I can list endless hardships that I've had to deal with in the past six months; the numbness of the initial diagnosis, the loss of a breast, chemo, the weight gain, the procedures, the psychological mind games, etc. but I still have a smile on my face every day and I have humour to thank for that. I was told last week that I should go on the road with my 'shtick' but I don't know how funny people think it would be. As I said, those around me can laugh because they know me and know that I like being the funny one, I wouldn't be me if I didn't crack a joke about having explosive diarrhea during chemo. I make jokes about having one breast all the time; is a mastectomy funny? Absolutely not, not even one bit but I almost feel like by laughing at it, cancer has lost and I have won. Even taking my breast can't keep me from being me. Cancer may have mutilated my body but nothing can touch my spirit.

I used to use 'the cancer card' to get out of doing house work etc. but that got old fast. I saw it as a way to benefit from a shitty situation; if I have to deal with this garbage disease then I should be able to get out of making dinner every once in a while. If I try it now Keith reminds me that I am now cancer-free so the 'cancer card' is no longer accepted.

I've said it so many times; if 1in 3 people are going to have some form of cancer in their lives and we continue to be so awkward about it, how is anyone going to learn about it. Maybe using humour could help teach people a few things. I'm trying to make a point that I had cancer and it can't stop me from being who I am. But, I want to make a few things clear. First, I have found humour has made MY situation easier to deal with. If I had a different form of cancer or had a different prognosis, I have no idea how I would react to it. I would hope I would still be able to laugh at myself but I have no idea how I would react. At the same time, a year ago, I wouldn't have thought that I would be able to laugh during my current diagnosis, so you never know.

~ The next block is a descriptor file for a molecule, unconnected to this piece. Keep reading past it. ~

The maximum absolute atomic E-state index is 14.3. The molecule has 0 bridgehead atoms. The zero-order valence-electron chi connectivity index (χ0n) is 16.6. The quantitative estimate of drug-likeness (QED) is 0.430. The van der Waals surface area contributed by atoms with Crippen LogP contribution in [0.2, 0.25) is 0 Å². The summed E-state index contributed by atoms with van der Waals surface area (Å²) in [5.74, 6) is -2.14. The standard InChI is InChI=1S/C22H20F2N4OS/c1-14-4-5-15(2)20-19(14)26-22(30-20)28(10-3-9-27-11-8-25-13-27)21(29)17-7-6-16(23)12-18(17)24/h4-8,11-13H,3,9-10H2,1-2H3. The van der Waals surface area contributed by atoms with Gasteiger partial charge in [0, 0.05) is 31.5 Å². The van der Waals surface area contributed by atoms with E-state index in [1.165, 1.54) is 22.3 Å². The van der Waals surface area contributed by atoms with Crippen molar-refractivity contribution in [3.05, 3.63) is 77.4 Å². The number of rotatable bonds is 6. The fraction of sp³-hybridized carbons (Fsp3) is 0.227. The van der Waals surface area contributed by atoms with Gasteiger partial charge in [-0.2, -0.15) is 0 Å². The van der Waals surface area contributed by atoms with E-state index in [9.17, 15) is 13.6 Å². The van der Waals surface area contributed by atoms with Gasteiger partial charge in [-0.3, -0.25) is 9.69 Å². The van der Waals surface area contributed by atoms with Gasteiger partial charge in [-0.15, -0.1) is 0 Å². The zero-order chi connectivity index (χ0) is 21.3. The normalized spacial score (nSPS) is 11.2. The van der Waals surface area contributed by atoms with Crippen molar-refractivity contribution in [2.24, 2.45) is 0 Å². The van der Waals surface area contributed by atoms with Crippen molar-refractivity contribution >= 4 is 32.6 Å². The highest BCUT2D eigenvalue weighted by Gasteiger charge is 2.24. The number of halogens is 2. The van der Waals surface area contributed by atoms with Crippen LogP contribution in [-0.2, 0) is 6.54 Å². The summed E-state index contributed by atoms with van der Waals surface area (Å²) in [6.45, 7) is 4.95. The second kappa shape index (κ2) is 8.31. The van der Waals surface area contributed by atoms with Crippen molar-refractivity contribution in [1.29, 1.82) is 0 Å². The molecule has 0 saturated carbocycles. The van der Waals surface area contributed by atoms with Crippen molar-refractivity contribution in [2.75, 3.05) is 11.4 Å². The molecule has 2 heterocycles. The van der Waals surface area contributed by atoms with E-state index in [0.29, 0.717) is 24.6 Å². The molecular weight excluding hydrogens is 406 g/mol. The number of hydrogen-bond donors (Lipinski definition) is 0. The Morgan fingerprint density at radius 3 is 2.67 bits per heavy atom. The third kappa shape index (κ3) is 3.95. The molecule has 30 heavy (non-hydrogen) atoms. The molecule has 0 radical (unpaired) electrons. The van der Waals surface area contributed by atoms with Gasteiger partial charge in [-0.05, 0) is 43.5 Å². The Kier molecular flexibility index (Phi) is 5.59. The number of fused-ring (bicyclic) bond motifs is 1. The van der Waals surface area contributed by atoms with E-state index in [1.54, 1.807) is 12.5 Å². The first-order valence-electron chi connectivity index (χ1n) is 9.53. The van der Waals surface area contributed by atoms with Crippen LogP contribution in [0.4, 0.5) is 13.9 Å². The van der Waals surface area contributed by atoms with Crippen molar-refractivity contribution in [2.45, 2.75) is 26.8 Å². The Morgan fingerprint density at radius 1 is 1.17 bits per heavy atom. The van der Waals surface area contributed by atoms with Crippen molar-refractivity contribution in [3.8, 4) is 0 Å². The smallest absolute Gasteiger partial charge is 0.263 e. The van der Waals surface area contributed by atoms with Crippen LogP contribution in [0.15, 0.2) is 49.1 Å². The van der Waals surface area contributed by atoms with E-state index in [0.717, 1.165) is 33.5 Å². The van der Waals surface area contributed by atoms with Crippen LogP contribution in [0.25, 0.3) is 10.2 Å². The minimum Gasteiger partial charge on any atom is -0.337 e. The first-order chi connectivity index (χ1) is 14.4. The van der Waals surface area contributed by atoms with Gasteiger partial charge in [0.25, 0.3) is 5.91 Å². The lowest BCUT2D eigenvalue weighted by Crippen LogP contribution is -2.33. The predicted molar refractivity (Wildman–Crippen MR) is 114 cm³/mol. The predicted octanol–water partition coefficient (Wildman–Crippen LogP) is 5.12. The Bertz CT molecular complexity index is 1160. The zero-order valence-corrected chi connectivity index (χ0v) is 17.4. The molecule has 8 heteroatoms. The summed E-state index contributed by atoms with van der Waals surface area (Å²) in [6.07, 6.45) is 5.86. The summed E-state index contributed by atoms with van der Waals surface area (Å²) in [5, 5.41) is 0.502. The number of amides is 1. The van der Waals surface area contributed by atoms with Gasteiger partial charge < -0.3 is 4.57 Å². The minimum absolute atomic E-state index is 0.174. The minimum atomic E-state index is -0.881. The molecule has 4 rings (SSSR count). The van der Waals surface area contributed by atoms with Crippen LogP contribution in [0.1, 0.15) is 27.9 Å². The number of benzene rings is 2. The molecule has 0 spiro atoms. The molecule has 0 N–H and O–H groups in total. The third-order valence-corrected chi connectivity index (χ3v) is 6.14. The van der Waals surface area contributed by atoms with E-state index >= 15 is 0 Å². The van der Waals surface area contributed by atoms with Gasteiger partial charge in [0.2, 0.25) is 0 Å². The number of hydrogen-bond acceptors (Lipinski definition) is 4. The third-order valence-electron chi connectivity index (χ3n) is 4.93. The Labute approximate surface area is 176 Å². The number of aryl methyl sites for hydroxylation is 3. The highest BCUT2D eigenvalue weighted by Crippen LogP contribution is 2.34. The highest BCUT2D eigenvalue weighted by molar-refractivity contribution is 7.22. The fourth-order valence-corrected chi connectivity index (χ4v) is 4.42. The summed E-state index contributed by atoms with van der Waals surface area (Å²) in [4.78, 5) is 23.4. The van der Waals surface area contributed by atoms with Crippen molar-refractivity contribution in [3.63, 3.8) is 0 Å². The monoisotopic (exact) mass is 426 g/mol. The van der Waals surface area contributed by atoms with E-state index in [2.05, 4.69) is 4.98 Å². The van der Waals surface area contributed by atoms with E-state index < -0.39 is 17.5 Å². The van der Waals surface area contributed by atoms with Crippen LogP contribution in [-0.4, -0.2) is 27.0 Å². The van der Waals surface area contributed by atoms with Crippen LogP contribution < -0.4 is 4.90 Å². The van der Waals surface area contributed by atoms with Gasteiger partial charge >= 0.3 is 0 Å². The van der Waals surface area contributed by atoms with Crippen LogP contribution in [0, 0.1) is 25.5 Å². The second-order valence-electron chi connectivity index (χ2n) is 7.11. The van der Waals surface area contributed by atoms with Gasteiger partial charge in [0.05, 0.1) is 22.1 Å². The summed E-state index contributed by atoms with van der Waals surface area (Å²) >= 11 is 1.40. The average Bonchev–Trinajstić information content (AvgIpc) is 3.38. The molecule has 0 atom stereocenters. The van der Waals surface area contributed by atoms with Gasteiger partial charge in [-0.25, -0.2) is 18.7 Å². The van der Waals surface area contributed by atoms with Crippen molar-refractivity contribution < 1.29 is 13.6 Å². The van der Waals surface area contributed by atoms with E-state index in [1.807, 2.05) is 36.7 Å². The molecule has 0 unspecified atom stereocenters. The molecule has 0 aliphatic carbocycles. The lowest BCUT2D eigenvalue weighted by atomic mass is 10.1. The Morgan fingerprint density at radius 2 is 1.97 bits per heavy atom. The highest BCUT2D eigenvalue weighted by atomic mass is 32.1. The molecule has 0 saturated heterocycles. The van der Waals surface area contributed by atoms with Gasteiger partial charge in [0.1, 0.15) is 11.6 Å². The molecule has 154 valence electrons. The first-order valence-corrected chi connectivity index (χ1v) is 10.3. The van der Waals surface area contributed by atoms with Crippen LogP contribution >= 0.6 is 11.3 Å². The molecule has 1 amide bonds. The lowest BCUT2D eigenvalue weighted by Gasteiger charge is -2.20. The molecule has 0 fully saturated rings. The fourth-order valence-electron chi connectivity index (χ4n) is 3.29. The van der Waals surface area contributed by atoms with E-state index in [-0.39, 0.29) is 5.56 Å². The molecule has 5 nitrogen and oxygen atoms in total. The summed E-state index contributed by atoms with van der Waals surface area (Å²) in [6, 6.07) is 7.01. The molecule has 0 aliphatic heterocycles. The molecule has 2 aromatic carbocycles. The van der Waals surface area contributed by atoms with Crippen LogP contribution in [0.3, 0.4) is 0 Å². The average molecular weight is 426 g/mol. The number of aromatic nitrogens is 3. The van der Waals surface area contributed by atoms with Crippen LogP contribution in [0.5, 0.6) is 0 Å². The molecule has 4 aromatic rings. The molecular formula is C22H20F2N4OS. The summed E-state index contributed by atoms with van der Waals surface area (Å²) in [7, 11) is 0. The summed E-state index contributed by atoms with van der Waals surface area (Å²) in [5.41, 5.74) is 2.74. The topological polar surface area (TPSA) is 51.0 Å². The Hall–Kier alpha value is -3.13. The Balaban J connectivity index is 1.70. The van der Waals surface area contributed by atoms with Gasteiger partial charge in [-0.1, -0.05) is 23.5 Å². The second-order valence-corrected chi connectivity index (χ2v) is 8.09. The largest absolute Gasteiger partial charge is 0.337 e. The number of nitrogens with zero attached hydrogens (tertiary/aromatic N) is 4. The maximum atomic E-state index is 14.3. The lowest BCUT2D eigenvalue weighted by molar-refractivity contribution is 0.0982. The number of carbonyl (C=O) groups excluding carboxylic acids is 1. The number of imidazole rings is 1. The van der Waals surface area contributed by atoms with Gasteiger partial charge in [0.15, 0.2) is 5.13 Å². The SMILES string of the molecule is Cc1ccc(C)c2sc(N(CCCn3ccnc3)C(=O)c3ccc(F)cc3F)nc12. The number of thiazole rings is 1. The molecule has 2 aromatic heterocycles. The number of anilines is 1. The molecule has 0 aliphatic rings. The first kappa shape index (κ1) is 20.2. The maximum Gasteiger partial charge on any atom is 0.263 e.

The way I look at it is, being diagnosed with cancer has just provided me with more material. Comedian, I am not but I think humour makes people feel comfortable and I think it makes me feel comfortable so I have used it in the past six months to help cope with my diagnosis. That's not to say that there haven't been tears or times of sadness but for me, if I have to go down this shitty road known as breast cancer, why not try to laugh the majority of the time?

It's all the way you approach life, right? When someone says "You're so young to have had breast cancer" I just tell them that I'm an overachiever; I've accomplished what very few other women in their 20s are able to achieve...


  1. LOVE, LOVE, LOVE this post! We must be twins separated at birth (minus the several year difference). But to that, I say laugh your a$$ off! Poke fun of cancer! Have a laugh-off with it! It's THE best medicine. And for your gown opening in the front, it made me think, are they supposed to open in the back? Maybe we've been breast cancer patients for too long now, but that just seems wrong (and creepy). So show your stuff Katie!
    xo Dee Anne

  2. Thanks Dee Anne,

    Cancer's not funny but I sure do like laughing better than crying and so cracking a joke about what we've been through is almost a relief.

    Hope all is well,